Fluid consumption and taste novelty determines transcription temporal dynamics in the gustatory cortex

Sharon Inberg, Eyal Jacob, Alina Elkobi, Efrat Edry, Akiva Rappaport, T. Ian Simpson, J. Douglas Armstrong, Noam Shomron, Metsada Pasmanik-Chor, Kobi Rosenblum

Research output: Contribution to journalArticlepeer-review

Abstract

Background: Novel taste memories, critical for animal survival, are consolidated to form long term memories which are dependent on translation regulation in the gustatory cortex (GC) hours following acquisition. However, the role of transcription regulation in the process is unknown. Results: Here, we report that transcription in the GC is necessary for taste learning in rats, and that drinking and its consequences, as well as the novel taste experience, affect transcription in the GC during taste memory consolidation. We show differential effects of learning on temporal dynamics in set of genes in the GC, including Arc/Arg3.1, known to regulate the homeostasis of excitatory synapses. Conclusions: We demonstrate that in taste learning, transcription programs were activated following the physiological responses (i.e., fluid consumption following a water restriction regime, reward, arousal of the animal, etc.) and the specific information about a given taste (i.e., taste novelty). Moreover, the cortical differential prolonged kinetics of mRNA following novel versus familiar taste learning may represent additional novelty related molecular response, where not only the total amount, but also the temporal dynamics of transcription is modulated by sensory experience of novel information.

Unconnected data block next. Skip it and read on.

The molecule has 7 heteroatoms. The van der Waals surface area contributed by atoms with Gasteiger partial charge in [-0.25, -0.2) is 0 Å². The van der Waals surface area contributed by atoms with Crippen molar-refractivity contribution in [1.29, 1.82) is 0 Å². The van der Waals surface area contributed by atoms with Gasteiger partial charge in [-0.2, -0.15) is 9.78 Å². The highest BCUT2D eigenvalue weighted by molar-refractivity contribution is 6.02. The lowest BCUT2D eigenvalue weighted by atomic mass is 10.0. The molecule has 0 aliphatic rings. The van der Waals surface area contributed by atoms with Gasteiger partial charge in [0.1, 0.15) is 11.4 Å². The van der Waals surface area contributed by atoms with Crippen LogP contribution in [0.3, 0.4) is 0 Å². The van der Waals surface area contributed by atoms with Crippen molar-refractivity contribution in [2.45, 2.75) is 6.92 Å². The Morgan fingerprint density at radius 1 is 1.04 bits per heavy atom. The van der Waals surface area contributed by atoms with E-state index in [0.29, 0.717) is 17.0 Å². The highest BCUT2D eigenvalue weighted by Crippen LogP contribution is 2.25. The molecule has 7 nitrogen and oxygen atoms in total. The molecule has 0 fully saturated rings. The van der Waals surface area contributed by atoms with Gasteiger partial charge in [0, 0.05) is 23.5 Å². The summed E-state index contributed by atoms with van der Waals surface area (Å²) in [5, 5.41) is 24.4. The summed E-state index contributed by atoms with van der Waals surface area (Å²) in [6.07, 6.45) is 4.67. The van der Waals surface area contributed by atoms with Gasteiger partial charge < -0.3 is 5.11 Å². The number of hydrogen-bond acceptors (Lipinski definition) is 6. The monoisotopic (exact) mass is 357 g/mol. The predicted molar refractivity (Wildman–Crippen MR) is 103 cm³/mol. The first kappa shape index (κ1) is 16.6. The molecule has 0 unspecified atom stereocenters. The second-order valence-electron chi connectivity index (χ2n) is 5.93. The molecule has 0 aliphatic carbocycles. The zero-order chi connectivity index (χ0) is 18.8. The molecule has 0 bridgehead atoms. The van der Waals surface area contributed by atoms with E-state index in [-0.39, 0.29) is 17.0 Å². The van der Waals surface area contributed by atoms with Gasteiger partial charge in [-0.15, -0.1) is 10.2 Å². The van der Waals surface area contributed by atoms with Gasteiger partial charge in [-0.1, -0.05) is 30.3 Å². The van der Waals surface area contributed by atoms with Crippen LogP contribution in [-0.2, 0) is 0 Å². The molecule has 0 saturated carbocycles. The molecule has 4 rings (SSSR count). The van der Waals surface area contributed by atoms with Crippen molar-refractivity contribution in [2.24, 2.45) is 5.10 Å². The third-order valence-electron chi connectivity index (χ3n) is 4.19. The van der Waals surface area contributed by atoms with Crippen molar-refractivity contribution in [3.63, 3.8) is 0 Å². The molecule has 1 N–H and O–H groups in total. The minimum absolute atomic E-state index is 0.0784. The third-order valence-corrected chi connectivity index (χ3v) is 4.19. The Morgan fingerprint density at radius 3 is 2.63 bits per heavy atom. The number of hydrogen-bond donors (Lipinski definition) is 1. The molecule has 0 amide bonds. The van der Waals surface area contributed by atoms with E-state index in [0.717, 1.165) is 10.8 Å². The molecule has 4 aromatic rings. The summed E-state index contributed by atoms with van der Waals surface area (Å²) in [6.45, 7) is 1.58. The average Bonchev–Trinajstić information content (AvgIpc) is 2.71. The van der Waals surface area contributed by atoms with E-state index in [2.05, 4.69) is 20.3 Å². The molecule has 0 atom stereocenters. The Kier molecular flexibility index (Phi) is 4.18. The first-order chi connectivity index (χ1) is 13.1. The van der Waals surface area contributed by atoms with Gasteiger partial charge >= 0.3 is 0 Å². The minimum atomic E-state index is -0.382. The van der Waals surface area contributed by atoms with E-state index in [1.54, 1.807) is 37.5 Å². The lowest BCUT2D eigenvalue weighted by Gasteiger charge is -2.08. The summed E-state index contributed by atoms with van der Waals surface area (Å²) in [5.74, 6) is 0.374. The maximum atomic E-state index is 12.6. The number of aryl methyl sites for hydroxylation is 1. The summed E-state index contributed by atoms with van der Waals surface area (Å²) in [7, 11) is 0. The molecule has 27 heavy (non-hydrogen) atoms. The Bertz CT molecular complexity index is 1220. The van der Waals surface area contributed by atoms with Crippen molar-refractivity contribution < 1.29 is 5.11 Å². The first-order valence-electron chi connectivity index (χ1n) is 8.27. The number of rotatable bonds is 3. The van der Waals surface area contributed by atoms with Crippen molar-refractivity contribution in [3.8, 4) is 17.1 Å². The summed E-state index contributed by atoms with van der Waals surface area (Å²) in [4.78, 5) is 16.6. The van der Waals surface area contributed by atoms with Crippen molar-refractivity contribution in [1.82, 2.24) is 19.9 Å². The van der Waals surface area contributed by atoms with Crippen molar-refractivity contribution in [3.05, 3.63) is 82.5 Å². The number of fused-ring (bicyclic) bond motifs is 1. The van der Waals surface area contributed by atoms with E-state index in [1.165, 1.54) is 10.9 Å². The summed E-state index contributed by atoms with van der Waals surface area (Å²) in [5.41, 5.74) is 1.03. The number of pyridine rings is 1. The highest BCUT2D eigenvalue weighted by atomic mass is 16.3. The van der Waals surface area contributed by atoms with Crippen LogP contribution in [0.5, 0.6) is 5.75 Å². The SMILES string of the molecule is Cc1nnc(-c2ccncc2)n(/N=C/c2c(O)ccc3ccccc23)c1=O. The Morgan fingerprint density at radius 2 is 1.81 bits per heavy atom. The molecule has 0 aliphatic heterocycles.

Original languageEnglish
Article number13
JournalMolecular Brain
Volume9
Issue number1
DOIs
StatePublished - 9 Feb 2016

Bibliographical note

Publisher Copyright:
© 2016 Inberg et al.

Keywords

  • Arc/Arg3.1
  • Consolidation
  • Hydration
  • Memory
  • RNA
  • Temporal dynamics

ASJC Scopus subject areas

  • Cellular and Molecular Neuroscience
  • Molecular Biology

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